What is Server Side Header Bidding?
Server side header bidding promises to improve latency, scalability, and auction logic issues seen in traditional header bidding by moving communication with exchanges away from the browser and into servers. The process is essentially the same way SSPs and DSPs integrated for years, except this time the SSPs are integrating with each other.
In my view, server side header bidding has been slow to see adoption for a few reasons but is poised to take off in 2017.
Publishers Will Demand It
Most publishers saw big increases in programmatic revenues over the past year by moving to a header bidding setup. But those gains were as much driven by adding new partners as they were by header bidding tech itself. The more partners publishers worked with, the more unique demand they were able to capture. Now, however, many publishers are starting to run into technical limits on the browser side which prevent them from adding new companies in the header.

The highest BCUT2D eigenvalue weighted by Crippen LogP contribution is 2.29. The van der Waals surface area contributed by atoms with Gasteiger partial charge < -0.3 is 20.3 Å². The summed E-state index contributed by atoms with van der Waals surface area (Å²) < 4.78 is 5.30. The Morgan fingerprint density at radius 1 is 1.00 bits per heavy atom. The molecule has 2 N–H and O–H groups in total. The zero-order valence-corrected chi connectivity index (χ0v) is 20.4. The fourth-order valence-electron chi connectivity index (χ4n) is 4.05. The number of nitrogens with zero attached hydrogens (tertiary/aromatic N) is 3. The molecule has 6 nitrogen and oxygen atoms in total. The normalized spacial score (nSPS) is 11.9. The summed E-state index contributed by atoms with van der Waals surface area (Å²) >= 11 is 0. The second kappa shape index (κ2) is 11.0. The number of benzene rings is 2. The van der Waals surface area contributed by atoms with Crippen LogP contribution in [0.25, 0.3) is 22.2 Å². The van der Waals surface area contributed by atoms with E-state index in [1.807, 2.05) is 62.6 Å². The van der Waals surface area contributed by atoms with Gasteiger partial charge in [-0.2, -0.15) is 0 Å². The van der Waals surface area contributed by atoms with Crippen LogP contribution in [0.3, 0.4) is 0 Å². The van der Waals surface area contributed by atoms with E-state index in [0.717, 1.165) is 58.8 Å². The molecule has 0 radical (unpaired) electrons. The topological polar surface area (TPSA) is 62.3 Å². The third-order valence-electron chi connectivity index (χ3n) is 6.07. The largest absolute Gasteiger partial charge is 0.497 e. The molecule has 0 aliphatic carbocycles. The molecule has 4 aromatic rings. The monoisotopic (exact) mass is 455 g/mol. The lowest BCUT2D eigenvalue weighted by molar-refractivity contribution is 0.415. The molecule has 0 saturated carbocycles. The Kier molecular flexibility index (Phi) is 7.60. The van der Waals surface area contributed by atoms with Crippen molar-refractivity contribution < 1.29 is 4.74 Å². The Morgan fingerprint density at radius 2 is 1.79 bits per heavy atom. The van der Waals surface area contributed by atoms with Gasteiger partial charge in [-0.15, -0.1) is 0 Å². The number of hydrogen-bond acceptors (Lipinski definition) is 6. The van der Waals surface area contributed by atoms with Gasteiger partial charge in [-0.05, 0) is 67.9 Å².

This limit is the maximum concurrent connections a browser is designed to handle at once. Chrome for example will only make six requests per host and ten overall before it waits to issue new requests. Basically the browser renders the page in batches of ten requests at a time, so it doesn’t matter if you put fifteen header bidders in an asynchronous wrapper if the browser can only call ten at once. So for publishers, server side header bidding looks like a great solution to add as many partners as they like without having to worry about paying a price on user experience.
Technology Providers Won’t Have a Choice